Although NAND flash might thrive in enterprise solid-state storage through the end of the decade, potential successors are already starting to generate attention. These include phase-change memory (PCM), magnetoresistive RAM (MRAM) and resistive RAM (RRAM).
The past couple of years have brought breakthroughs in these new memory technologies that could lead to boosts in performance and endurance far beyond the current state of the art.
IBM Research, for instance, turned heads over the summer with its announcement that thermal-based PCM might one day enable systems to retrieve data 100 times faster than NAND flash and to endure at least 10 million write cycles, an exponential improvement over the 30,000 write cycles of enterprise multi-level cell (eMLC) flash.
Until an alternative technology meets or beats NAND on cost, it’s unlikely to become a serious contender in enterprise storage, no matter how great its technological advantage.
IBM’s Zurich-based research lab claimed to achieve the reliable storage of multiple bits per cell after monitoring the resistance of the PCM material for six months to confirm the cell’s stability. Haris Pozidis, manager of memory and probe technologies at IBM Research in Zurich, said multi-level cell (MLC) PCM could make its way into enterprise servers and storage by 2016. He said the technology could benefit applications such as “big data” analytics and cloud computing.
That prediction comes with a caveat. Pozidis said the enterprise timeline hinges on mobile phone and memory manufacturers taking up MLC-PCM as a NOR flash replacement in the next couple of years.
Because IBM doesn’t make memory devices or solid-state drives (SSDs), the company relies on external manufacturers to license and produce its MLC-PCM. Pozidis said IBM expects that to happen, but he conceded that it’s no “sure thing.”
PCM and "racetrack memory"
PCM is only one of the memory technologies IBM has been promoting. The company’s Almaden, Calif.-based research center has been touting a magnetic technology called “racetrack memory,” which works by sliding magnetic bits back and forth along nanowire “racetracks.”
In an IBM-authored “Icon of Progress” story on its website, the company claimed that racetrack memory, with a three-dimensional microchip, has “the potential to replace nearly all forms of conventional data storage.” The technology could enable mobile phones, laptop computers and business-class servers to store more information by a factor of 100 times and provide access at far higher speeds, according to IBM.
Stuart Parkin, a fellow and manager of the Magnetoelectronics Group at IBM Research in Almaden, said the technology offers additional advantages over flash, including no wear-out or write limitations, and has the potential to beat NAND on cost. He predicted the nascent technology could emerge in products in the next five to seven years, potentially placing it on a similar timeline with PCM.
IBM's Pozidis, however, said PCM is “the nearer-term memory technology” and “much more advanced” than IBM racetrack memory.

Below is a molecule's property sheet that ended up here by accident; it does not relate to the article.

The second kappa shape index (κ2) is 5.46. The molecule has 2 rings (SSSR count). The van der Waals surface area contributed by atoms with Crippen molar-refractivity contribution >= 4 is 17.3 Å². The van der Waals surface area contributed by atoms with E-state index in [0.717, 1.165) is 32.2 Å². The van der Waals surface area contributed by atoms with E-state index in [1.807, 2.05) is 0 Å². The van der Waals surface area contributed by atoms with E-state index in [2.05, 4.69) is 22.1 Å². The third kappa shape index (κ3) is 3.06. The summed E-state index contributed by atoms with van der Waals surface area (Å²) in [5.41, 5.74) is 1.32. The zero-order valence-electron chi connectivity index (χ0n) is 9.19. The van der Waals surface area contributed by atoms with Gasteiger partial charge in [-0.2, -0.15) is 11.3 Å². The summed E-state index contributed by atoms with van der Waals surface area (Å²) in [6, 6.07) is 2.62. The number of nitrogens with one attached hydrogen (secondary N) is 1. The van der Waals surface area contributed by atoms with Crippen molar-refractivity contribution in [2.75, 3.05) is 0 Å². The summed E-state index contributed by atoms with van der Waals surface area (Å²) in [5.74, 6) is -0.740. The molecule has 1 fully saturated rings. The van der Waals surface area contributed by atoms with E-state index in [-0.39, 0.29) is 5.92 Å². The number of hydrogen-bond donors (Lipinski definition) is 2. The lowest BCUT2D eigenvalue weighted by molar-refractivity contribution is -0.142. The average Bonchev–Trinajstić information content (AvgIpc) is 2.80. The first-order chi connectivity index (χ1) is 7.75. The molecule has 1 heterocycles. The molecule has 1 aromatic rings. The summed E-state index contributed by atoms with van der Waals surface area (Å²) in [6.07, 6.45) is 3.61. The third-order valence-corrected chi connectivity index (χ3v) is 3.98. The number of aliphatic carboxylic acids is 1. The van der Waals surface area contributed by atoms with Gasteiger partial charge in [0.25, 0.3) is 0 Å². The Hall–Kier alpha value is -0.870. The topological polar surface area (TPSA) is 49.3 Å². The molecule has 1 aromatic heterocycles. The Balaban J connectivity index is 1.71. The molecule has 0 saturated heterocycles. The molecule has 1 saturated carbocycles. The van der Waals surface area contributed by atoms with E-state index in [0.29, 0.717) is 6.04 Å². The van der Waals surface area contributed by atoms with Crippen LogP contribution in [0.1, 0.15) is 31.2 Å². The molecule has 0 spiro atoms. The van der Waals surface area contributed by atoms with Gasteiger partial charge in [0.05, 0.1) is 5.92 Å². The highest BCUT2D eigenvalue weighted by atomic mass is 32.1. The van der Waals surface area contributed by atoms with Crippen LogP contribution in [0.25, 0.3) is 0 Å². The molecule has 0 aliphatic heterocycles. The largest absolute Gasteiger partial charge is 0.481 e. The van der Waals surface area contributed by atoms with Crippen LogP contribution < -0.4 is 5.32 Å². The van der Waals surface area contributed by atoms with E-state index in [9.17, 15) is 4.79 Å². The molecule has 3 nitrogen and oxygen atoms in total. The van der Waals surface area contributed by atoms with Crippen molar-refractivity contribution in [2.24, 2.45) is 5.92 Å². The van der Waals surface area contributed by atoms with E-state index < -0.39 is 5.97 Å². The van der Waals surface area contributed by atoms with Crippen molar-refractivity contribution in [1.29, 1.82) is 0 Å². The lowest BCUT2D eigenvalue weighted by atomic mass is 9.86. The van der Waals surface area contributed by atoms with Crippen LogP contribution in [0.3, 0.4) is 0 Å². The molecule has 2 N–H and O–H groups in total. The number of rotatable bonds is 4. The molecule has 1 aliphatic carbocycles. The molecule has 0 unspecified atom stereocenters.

While IBM licenses more than a billion dollars a year of its intellectual property, and the company’s work on new memory technologies shows promise, its PCM and racetrack efforts illustrate the uncertainty over which memory technology ultimately might usurp NAND flash.
“I don’t really take what IBM says too seriously,” said Greg Wong, founder and principal analyst at Forward Insights in North York, Ontario. “If their business was based on making that memory and making it work and commercializing it, that’s a different story. They don’t really have skin in the game.”
PCMS, STT-MRAM and RRAM
Major semiconductor manufacturers that do have "skin in the game" are exploring multiple technologies, including PCM, MRAM and RRAM. But until an alternative technology meets or beats NAND on cost, it’s unlikely to become a serious contender in enterprise storage, no matter how great its technological advantage.
“The next closest thing is probably still five times more expensive,” said Kevin Kilbuck, director of marketing in the NAND solutions group at Micron Technology Inc., commenting on the company’s studies of the alternatives.
In the meantime, Micron works in many areas, including PCM (through its 2010 acquisition of Numonyx B.V.) and Spin-Transfer Torque Magnetoresistive RAM (STT-MRAM). Kilbuck said some technologies may wind up complementary to NAND flash.
“They still might have merit on their own,” Kilbuck said. “It’s too early to say there's a single successor.”
Troy Winslow, the director of product marketing in Intel Corp.’s Non-Volatile Memory Solutions Group, said via email that Intel thinks a stacked PCM variant known as phase change memory and switch (PCMS), for its PCM element layered with an Ovonic Threshold Switch, has greater potential than MRAM in enterprise systems.
Intel and Numonyx announced in 2009 that they had demonstrated that a 64 Mb test chip could stack multiple layers of PCM arrays within a single die and pave the way for memory devices of greater capacity, performance and scalability, as well as lower power consumption.